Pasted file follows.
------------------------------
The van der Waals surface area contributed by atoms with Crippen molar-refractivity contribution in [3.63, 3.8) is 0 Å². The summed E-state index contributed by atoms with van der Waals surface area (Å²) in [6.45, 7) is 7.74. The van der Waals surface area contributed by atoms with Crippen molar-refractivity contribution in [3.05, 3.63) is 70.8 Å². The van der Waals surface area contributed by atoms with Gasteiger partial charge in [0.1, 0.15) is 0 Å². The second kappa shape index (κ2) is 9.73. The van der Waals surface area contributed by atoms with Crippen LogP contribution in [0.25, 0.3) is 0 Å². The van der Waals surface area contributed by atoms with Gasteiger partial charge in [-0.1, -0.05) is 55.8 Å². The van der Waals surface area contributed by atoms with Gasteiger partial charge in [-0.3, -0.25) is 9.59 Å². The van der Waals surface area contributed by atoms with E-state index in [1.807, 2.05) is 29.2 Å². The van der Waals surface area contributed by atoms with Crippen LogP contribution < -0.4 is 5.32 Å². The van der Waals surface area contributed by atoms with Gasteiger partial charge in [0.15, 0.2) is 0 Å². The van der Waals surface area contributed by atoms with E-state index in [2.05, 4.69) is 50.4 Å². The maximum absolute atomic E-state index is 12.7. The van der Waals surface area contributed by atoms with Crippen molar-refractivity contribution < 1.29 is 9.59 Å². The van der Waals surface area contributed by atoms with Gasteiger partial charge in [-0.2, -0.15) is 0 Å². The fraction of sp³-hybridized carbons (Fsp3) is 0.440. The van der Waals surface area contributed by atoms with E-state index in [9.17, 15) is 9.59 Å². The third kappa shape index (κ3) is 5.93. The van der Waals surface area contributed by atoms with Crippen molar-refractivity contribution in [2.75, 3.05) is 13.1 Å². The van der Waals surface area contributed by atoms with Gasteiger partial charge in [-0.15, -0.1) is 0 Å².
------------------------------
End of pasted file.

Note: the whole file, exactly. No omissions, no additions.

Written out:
The van der Waals surface area contributed by atoms with Crippen molar-refractivity contribution in [3.63, 3.8) is 0 Å². The summed E-state index contributed by atoms with van der Waals surface area (Å²) in [6.45, 7) is 7.74. The van der Waals surface area contributed by atoms with Crippen molar-refractivity contribution in [3.05, 3.63) is 70.8 Å². The van der Waals surface area contributed by atoms with Gasteiger partial charge in [0.1, 0.15) is 0 Å². The second kappa shape index (κ2) is 9.73. The van der Waals surface area contributed by atoms with Crippen LogP contribution in [0.25, 0.3) is 0 Å². The van der Waals surface area contributed by atoms with Gasteiger partial charge in [-0.1, -0.05) is 55.8 Å². The van der Waals surface area contributed by atoms with Gasteiger partial charge in [-0.3, -0.25) is 9.59 Å². The van der Waals surface area contributed by atoms with E-state index in [1.807, 2.05) is 29.2 Å². The van der Waals surface area contributed by atoms with Crippen LogP contribution < -0.4 is 5.32 Å². The van der Waals surface area contributed by atoms with Gasteiger partial charge in [0.15, 0.2) is 0 Å². The van der Waals surface area contributed by atoms with E-state index in [2.05, 4.69) is 50.4 Å². The maximum absolute atomic E-state index is 12.7. The van der Waals surface area contributed by atoms with Crippen molar-refractivity contribution < 1.29 is 9.59 Å². The van der Waals surface area contributed by atoms with Gasteiger partial charge in [-0.2, -0.15) is 0 Å². The fraction of sp³-hybridized carbons (Fsp3) is 0.440. The van der Waals surface area contributed by atoms with E-state index in [9.17, 15) is 9.59 Å². The third kappa shape index (κ3) is 5.93. The van der Waals surface area contributed by atoms with Crippen molar-refractivity contribution in [2.75, 3.05) is 13.1 Å². The van der Waals surface area contributed by atoms with Gasteiger partial charge in [-0.15, -0.1) is 0 Å².